Every year in the fall, we have this discussion at some point during “back to school” season. When and where can the kids have their devices out? When and where is it appropriate? How do we know if kids are supposed to have their devices with them? The list of questions and concerns goes on. Our school has a general rule: depending on the situation, kids can have their phones in class if they are being used for something (e.g.: research, class activity, etc.), but other than that, phones need to stay in their backpacks. If students need to have their phones out around the school (not in their classroom), they need a pass. I think this is a pretty decent system, but there are always grey areas that are impossible to account for. I used to think that phones or devices should stay at home and not come to school. Period. However, my views on this are changing because I’m seeing a lot more benefits of having a BYOD policy for students, rather than nixing the idea entirely.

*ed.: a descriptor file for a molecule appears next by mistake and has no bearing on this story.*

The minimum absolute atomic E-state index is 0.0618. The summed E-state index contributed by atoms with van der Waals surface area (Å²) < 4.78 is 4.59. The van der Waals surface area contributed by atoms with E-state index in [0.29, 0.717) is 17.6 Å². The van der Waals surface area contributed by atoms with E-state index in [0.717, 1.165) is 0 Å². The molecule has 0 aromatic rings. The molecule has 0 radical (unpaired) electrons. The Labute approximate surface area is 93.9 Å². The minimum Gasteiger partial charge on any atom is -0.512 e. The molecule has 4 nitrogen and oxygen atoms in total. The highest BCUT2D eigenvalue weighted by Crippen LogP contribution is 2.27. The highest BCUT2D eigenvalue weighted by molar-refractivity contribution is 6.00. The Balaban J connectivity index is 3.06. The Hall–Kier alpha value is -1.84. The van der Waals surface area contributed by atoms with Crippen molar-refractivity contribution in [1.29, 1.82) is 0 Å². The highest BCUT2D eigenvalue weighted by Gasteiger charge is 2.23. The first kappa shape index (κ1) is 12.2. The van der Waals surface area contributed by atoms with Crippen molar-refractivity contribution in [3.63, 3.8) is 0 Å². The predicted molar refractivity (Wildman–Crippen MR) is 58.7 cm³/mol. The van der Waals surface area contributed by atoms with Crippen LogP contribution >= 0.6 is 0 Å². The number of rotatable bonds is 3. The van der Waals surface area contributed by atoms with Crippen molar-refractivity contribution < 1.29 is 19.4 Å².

Using AV technologies (such as smart phones and other devices) is beneficial for students, as it offers different ways to engage, learn, and retain information. In our presentation this week Caleigh, Tarina, Tammy, and Lisa highlighted the evolution of AV technologies through the decades. Each decade offered a new way to help increase student engagement. In the infographic they shared, you can see the shift from a simple desk and chair, to silent films, to the first television, to the handheld calculator, to cassette tapes, to the first MacIntosh computer, to touch screen devices like iPads. Each technology offered a different mode of learning. However, it is important to remember: although some of these tools may increase engagement, not every new device will meet the needs of every student. It is important to consider what type of AV technology is suitable for a specific student or group of students. It was noted in one of the links provided that, “… appropriate media, or a combination of medium needs to suit particular user and content.” With that being said, I think having a BYOD policy in schools and allowing kids to use their devices can actually be more helpful than not. I teach grade 4/5, so kids aren’t bringing their devices to school yet, however, I have noticed that some of the older kids do use their phones because they may have specific apps on their phone that help them take notes or use it to conduct research for projects when all of the laptops are booked out. I think the concern of allowing kids to bring their devices to school comes from the fear of students not being well-versed in digital citizenship. To me, the solution to this is to start the year teaching your students about digital citizenship and developing a contract for students to follow.